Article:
The architecture is designed with core data models that include commonly found data in organizations, such as contacts, finances, assets, activities, contracts, and human resources. These models have been created based on an 80% threshold, which means that data not present in at least 80% of systems is excluded.
The benefits of core models are as follows:
Static: The core models are static. For example, when you look at the attributes to describe a financial transaction that commonly occurs in every financial system that has not changed for many years. As a result, source code can be created based on the core models and shared between systems.
Enable communication: The core models create standards for organizations to share data based on commonly occurring types of data such as contacts, finances, assets, contracts, and more. This helps ensure that data is consistent and can be easily shared between different systems.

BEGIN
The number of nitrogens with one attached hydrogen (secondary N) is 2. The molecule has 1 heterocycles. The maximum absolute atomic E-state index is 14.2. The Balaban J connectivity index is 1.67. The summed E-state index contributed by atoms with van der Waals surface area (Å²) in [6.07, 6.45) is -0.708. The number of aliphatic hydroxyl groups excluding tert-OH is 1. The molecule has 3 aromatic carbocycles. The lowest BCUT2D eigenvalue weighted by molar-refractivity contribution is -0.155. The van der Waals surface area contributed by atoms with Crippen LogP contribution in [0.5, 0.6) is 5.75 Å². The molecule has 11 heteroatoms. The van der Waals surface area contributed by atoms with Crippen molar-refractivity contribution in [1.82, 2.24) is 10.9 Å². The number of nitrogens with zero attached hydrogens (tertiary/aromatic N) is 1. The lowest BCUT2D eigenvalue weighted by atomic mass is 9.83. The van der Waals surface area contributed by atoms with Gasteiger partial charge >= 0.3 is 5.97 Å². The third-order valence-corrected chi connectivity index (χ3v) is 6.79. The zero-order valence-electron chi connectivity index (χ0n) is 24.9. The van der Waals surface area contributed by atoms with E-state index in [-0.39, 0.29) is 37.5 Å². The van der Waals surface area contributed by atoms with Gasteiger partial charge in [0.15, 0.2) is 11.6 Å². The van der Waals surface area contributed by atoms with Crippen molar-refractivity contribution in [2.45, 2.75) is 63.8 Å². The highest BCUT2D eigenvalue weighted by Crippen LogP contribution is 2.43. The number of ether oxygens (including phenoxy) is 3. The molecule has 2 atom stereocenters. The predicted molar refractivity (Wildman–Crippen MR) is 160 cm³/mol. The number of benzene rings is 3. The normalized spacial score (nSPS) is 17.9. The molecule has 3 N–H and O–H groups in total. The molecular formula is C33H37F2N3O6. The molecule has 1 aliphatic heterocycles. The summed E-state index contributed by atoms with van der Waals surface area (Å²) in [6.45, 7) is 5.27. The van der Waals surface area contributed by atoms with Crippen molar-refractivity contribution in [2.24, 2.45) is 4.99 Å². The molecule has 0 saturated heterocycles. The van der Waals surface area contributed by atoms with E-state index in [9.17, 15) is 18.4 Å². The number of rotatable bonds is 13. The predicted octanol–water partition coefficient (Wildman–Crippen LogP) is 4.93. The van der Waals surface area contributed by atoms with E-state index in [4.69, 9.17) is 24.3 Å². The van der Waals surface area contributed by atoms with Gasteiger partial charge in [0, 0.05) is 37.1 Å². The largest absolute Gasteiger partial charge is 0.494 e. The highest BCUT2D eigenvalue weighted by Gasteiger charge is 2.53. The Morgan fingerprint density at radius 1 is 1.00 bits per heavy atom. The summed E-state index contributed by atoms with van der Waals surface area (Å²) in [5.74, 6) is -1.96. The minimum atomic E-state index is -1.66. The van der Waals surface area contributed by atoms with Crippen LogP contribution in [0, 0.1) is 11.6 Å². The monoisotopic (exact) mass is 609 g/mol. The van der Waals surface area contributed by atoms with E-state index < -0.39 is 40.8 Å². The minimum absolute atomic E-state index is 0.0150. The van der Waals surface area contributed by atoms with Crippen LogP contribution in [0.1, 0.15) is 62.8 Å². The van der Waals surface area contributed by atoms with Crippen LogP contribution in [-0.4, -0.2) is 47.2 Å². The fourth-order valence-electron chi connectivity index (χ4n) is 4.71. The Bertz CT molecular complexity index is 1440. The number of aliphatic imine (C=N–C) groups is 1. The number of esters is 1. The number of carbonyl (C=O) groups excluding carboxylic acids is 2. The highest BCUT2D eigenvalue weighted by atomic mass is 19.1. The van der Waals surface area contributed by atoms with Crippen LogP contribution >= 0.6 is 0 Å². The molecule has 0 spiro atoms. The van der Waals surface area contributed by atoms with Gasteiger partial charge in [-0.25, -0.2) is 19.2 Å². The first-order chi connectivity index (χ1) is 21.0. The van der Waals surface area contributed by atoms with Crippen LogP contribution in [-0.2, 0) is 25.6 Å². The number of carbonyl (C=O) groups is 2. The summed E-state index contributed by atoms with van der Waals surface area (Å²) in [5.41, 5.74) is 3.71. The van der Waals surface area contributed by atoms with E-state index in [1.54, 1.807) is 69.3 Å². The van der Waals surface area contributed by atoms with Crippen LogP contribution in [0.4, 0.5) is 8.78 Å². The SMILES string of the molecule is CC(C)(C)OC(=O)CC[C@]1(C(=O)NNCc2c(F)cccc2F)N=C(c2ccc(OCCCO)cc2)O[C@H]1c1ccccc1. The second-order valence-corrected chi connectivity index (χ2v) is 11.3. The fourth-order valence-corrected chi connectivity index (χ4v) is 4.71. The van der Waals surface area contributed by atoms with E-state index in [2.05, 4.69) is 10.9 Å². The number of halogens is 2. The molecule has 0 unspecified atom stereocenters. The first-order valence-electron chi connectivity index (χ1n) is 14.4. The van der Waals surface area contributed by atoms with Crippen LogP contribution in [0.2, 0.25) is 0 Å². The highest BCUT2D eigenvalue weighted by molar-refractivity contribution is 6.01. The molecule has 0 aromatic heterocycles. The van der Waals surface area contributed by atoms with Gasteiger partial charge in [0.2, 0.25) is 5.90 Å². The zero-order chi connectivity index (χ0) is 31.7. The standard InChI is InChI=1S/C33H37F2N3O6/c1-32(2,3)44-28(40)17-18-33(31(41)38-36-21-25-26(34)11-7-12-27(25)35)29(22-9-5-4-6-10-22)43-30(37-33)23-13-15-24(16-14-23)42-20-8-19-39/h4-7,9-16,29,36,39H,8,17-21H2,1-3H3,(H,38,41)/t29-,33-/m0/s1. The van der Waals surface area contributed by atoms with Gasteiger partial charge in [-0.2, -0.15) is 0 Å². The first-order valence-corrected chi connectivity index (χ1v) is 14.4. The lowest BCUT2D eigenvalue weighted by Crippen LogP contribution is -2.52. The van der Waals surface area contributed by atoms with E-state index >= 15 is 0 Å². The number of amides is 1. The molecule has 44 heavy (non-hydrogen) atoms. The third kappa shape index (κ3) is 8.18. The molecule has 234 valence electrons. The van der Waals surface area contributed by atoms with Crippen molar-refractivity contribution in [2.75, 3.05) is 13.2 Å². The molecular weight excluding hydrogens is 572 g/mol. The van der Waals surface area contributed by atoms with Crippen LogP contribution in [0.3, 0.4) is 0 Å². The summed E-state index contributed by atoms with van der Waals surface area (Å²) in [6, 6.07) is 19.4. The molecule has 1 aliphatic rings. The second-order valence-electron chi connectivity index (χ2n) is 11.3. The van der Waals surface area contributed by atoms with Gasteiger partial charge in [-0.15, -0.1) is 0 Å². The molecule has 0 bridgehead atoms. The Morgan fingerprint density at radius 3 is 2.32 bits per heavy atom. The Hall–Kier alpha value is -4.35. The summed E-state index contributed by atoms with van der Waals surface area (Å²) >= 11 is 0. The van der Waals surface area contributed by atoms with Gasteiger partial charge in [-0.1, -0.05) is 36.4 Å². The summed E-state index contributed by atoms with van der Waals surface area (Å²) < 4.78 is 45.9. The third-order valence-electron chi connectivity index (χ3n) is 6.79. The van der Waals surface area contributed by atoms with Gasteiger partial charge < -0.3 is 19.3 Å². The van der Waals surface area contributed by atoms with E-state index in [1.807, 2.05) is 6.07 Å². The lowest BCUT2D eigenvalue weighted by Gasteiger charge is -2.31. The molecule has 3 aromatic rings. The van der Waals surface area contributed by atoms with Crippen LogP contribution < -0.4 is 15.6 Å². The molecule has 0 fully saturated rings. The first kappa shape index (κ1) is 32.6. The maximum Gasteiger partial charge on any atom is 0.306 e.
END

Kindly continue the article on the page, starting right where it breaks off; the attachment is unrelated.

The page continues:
Flexible: The core models are designed to be expanded upon to meet unique needs. This flexibility allows organizations to customize the models to their specific requirements while still maintaining a common framework.
Embedded Features: The core models have embedded features like change history (audit logging) and data exchange. These features help ensure data integrity and provide a record of changes made to the data.
Standards-based: The core models are created with standards, meaning they can be used as a basis for defining new data. This helps ensure the models are up-to-date and relevant to current business needs.
Populated with Core Data: The core models are also populated with core data, such as values for commonly occurring reference tables. This means that organizations can start using the models right away without needing to create their own data from scratch.
For more information on Core Models please check out the following video. https://m1archive.s3.us-west-2.amazonaws.com/Videos/Core+Models.mp4